First single ‘Stupid in the Dark’ is classic Xiu x2. All pulsating and desperate with strained release. It’s all you are going to get in the way of a big chorus either. Stewart is probably the only person that can make shouting “black dick” sound menacing. That carefully titled song veers into Blaxploitation vamping. Stewart is a perpetually guilt ridden soul. The shades of white-guilt propel along equally with the black fetishisation. Even by the normally high standards, ‘El Naco’ is terrifically frightening. It’s where Swans should have gone with The Seer. It makes no concession for the listener. It’s wilfully malcontent, the effect is nothing short of intoxicating.

The only real relief is the compassionate ‘Bitter Melon’. The challenge there is the close-to-impossible desire to ignore its novelty bossanova beat.

Xiu x2 are the Bob Dylan of avant-indie. You might get a duffer but there’s a prize waiting in the next one. That’s manageable. They are so prolific and the standards are so high, all is forgiven.

Mogwai are old enough – and dare I say Glaswegian enough – to remember boyracers blaring out ‘rave tapes’ in the early 90s. Are we ready for one of the most left-field stylistic changes since The Horrors went krautrock? Sadly not. Although there is a remove from post-rock. An adjustment riddled with danger: instrumental rock. This can easily sound like you’ve fired the singer. Mogwai are of course too long in the tooth for any of that.

Much is spoken of Young Team as their masterpiece. To the point that its becoming an unsurpassable burden. Important as it is, it’s a figuring-out-our-sound record. The real deal was the uninterrupted run of quality from 99s Come On Die Young to 06s Mr Beast , were Mogwai established themselves as one of the most dependable bands out there. Later albums had commercial and critical success, but get a bit daytime TV at points. Can Rave Tapes rectify that?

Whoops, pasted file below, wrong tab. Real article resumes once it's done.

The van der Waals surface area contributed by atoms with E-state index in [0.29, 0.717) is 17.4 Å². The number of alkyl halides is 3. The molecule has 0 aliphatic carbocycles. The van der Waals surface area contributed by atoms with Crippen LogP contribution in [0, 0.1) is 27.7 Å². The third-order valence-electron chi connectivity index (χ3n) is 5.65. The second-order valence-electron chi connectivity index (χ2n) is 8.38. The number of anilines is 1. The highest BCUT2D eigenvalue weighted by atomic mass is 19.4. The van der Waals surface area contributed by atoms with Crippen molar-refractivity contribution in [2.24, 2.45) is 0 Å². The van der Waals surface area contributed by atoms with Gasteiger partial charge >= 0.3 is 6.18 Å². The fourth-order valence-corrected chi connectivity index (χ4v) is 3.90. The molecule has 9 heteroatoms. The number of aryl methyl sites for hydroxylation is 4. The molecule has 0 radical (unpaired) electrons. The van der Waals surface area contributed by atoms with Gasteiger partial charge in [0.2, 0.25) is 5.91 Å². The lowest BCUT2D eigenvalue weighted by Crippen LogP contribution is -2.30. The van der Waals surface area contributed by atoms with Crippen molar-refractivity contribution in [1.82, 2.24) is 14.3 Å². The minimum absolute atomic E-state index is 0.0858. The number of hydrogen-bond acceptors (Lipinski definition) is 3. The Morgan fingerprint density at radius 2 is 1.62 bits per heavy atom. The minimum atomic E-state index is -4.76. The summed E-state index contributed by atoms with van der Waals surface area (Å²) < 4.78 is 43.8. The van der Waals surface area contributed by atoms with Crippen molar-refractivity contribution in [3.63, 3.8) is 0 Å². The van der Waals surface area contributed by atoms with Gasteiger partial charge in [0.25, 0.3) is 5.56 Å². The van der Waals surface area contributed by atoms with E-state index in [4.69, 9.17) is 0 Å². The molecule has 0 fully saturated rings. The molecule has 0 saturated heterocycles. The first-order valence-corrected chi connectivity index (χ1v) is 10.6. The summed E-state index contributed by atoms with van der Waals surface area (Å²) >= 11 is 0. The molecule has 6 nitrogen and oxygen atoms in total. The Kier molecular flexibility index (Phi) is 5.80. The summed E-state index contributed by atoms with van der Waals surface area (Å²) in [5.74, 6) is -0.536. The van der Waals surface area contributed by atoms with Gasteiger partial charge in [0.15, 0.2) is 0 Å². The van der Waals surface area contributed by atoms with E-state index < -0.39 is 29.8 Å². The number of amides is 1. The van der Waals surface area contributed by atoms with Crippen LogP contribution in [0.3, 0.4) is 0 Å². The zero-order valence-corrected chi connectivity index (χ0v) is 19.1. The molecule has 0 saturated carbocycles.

Not quite. There is a reticence to veer far from the well trodden path, to the point where it feels like a retrospective – each track documenting a step on the way. Mogwai would never be crass enough to make a best off, but they have now made a contrivance of a compilation.

That’s not to say there isn’t a lot of ideas. The chopped up monologue on ‘Replenish’ features an American voice of politically undetermined origin, detailing that bogeyman of rock – the subliminal message. It’s difficult to determine the validity of the speech as it is so heavily edited. The opinion is not strong either way. This actually creates a conundrum that repays repeat listening. This fascination may well have expired on the 50th listen however, but at least there is a willingness to take risks. Apparently it is Reverent Lee Cohen. Feels slightly dubious. The voice sounds too young and dispassionate, and Cohen isn’t a name known for its Protestant leanings.

Keyboardist Barry Burns makes particular impact on Rave Tapes. From the undulating ‘Heard About You Last Night’ and synth meltdown of ‘Simon Ferocious’; to the John Carpenteresque ‘Remurdered’. Many artists have brazenly walked that road in recent years, few have actually updated it to modern idioms.

There’s a nod to The Cure on album highlight ‘No Medicine For Regret’. Which seems obvious really. Mogwai were always closer to the sound-for-its-own sake of shoegaze than the ostentatiousness of post-rock. A shared ideology of The Cure. Having said that ‘Heard About You Last Night’ features the woozy easy-listening guitar vibe of scene chin-scratchers Tortoise.

Pondering their back-catalogue has produced a sturdy set of songs. It isn’t going to disappoint anyone but isn’t going to enflame the passions either. Rave Tapes was made in a short space of time. This can focus an artist, or they can tread water. It’s been eight years since Mr Beast. Something very radical needs to happen or that is going down as Mogwai’s last true classic.